This guy farks up his life and we get kicked out? Stuff happens. This is why they have tenant laws.

  87. AI says:

    Sorry, I don’t live in the US. Where I live in Canada, what I suggested would work just fine, I’ve seen it. At most, I’d receive a small fine for not being a legal renter (these never happen anyways though), and, since the deal wasn’t legal and nothing was signed, he’d have no recourse under the local tenancy act. It would be no different from me kicking out a relative that had overstayed their welcome. Also, no need to resort to personal insults. I am not ignorant, and there are active moderators here now.

  88. My parents were landlords, very nice ones actually. They hated renting to, ummm, people of bad backgrounds because the minute they’d get into the rental property, they’d apply for state aid and I guess, legally, they can’t evict them. So they’d have to deal with these people right next DOOR for months on end, no rent, ruining the property…

    People sometimes SUCK.

  89. Mr.SithNinja says:

    @AirIntake: Cautioning someone that they are begining to sound ignorant is a far cry from a personal insult. Someone advocating illegal solutions to a potential problem is also a far cry from elightened behaviour and an inteligent mind.

  90. khiltd says:


    Yelp deletes too many reviews to be genuinely useful, but for future reference, unless you like dealing with bipolar psychos whose cell phones magically break at the exact same time as your water pipes, stay far, far away from anything in the city being let by Nazar Properties.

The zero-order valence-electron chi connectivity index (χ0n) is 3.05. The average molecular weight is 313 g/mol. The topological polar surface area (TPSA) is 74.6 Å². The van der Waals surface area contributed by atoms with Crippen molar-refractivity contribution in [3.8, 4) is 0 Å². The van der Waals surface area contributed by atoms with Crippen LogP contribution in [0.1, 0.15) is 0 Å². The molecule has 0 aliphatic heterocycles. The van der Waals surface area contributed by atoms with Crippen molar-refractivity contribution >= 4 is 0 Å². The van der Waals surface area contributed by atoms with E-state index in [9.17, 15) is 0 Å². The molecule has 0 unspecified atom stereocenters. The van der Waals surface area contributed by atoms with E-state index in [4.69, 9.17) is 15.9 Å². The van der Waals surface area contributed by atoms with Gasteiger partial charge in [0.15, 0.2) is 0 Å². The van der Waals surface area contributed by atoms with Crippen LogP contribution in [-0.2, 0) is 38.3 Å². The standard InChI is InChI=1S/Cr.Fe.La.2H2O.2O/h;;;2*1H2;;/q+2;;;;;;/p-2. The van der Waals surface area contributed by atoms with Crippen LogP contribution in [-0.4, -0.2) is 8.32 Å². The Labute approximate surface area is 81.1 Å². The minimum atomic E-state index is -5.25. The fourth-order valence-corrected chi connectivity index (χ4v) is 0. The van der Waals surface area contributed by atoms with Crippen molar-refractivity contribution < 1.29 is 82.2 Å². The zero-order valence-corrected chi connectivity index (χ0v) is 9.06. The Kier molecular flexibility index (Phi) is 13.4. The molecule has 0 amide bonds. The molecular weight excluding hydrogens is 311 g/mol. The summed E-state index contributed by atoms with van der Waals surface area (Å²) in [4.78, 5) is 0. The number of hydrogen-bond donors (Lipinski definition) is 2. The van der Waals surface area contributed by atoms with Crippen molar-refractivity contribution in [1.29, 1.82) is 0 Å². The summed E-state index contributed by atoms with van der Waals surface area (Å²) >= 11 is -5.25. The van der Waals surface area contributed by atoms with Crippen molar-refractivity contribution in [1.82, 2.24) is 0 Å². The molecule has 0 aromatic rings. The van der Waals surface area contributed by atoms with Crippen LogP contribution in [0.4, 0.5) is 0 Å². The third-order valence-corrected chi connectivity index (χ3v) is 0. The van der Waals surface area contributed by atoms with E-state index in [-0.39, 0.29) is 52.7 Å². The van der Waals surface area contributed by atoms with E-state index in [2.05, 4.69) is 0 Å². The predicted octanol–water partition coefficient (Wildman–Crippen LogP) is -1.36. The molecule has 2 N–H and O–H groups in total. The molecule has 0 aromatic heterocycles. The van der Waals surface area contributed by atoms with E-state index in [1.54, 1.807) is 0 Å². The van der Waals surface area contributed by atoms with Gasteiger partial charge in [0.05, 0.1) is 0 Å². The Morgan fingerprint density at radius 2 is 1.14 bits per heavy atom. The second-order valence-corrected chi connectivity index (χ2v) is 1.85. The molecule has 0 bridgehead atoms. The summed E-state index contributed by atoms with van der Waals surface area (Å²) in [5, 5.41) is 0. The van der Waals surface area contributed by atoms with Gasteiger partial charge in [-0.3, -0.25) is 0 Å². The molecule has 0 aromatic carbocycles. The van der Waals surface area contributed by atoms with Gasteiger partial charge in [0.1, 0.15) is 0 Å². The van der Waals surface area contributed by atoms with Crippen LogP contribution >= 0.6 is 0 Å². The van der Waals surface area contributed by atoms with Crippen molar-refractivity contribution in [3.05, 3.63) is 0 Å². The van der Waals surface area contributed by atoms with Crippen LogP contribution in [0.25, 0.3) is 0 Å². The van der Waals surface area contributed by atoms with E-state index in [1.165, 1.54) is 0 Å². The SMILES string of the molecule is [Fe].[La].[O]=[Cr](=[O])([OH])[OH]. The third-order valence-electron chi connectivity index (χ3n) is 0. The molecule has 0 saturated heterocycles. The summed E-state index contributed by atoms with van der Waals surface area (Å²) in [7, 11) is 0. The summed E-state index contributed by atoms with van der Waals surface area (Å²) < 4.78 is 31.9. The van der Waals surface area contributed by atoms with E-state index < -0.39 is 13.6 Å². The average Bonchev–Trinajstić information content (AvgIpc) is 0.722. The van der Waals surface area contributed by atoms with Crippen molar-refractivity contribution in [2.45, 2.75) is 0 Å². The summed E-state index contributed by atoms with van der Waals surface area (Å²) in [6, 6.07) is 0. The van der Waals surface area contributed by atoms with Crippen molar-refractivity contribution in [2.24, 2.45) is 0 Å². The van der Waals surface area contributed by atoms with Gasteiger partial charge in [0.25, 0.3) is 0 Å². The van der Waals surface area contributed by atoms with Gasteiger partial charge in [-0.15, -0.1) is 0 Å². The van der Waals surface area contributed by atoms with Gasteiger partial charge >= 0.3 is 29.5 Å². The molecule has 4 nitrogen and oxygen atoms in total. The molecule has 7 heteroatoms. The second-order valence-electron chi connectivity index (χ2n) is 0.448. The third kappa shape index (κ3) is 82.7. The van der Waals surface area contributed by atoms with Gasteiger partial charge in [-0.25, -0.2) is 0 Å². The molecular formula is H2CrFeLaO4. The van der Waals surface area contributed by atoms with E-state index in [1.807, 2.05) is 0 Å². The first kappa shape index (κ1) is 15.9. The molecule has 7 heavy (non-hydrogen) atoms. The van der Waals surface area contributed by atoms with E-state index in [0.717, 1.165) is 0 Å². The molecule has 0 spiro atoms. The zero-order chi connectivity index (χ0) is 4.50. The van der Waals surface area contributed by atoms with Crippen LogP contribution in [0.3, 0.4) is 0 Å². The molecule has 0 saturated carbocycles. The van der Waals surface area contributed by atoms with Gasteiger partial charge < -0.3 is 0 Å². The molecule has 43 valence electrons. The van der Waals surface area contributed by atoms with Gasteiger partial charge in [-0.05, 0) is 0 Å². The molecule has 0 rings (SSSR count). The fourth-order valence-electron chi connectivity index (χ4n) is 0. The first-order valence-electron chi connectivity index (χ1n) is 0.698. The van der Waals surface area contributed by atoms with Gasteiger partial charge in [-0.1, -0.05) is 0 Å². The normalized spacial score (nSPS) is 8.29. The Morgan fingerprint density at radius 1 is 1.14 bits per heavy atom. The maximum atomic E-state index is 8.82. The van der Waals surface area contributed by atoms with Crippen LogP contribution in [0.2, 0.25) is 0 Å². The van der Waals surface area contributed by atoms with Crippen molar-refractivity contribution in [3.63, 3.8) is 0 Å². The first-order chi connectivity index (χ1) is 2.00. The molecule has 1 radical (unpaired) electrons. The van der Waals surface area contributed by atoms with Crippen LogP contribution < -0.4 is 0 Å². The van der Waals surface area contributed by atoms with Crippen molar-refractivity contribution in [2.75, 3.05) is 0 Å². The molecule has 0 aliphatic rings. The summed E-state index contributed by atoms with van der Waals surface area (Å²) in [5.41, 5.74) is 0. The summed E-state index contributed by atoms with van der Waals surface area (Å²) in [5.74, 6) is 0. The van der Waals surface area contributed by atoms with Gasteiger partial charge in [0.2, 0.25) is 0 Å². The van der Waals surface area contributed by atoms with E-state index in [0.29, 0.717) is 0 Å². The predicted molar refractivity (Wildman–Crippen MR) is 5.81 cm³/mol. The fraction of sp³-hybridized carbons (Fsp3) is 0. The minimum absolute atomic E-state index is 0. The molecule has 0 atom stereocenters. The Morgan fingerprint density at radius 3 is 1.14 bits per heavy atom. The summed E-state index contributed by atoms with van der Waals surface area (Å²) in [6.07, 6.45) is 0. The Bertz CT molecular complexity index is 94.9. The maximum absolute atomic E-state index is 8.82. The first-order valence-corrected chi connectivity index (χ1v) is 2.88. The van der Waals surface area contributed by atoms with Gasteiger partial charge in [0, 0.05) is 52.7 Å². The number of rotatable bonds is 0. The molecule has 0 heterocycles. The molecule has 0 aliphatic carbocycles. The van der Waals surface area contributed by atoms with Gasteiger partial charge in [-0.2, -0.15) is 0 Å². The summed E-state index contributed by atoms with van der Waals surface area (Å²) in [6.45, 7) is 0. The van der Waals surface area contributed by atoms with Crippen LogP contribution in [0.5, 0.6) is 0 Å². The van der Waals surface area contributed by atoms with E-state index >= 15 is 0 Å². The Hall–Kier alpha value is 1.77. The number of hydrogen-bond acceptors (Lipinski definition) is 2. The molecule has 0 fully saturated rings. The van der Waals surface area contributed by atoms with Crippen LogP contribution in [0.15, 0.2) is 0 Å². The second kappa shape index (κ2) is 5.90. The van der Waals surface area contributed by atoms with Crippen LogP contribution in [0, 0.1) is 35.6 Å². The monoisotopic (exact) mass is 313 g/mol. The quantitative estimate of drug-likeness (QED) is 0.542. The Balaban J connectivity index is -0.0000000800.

91. Marshfield says:

    The landlords most at risk are the ones with crappy units that take anyone. Landlords who care about their places run background checks and DON’T RENT to deadbeats.

    So.. not to blame the OP as it were, but I’m blaming the OP.

    I’ve had my share of rental units in sketchy areas, and for the most part, you get the tenants you deserve. Kinda like Karma.

  92. endless says:

    i bet he posts on slickdeals.

  93. Julia789 says:

    @rekoil: We have someone who does the same thing in our condos – the bankruptcy game. And she got herself elected as PRESIDENT of the condo board! When she nominated herself, and a couple of us that knew about the past due common charges complained, she had an attorney send us certified letters threatening us with a lawsuit for violation of condo board privacy laws – we’re not allowed to mention anyone’s past due common charges?

    She went on to become president of our condo board, elected by smooth talking and games, and promptly dismissed the condo boards’ filing of foreclosure against her for past due common charges. Talk about conflict of interest! She owes $15,000 in common charges. And we can’t say a word, she’s threatened to sue us. When we looked the woman up online, she’s got 8, that’s right, 8 lawsuits currently active involving her – she really does sue people, so we have reason to be frightened. Since lawsuits are public records available online, we’re thinking of just printing out info on her cases and posting them all over the building. It’s the only way people will find out and vote her out.

  94. veronykah says:

    @AirIntake: Sounds like a great idea, that’s how my parents in small town MN liked to do all their renting of a garage apartment. Then they had a tenant who decided to quit paying rent or answering his phone etc. They ended up having to get the sheriff to come to get this kid out and lost a bunch of money that they never recovered in the process.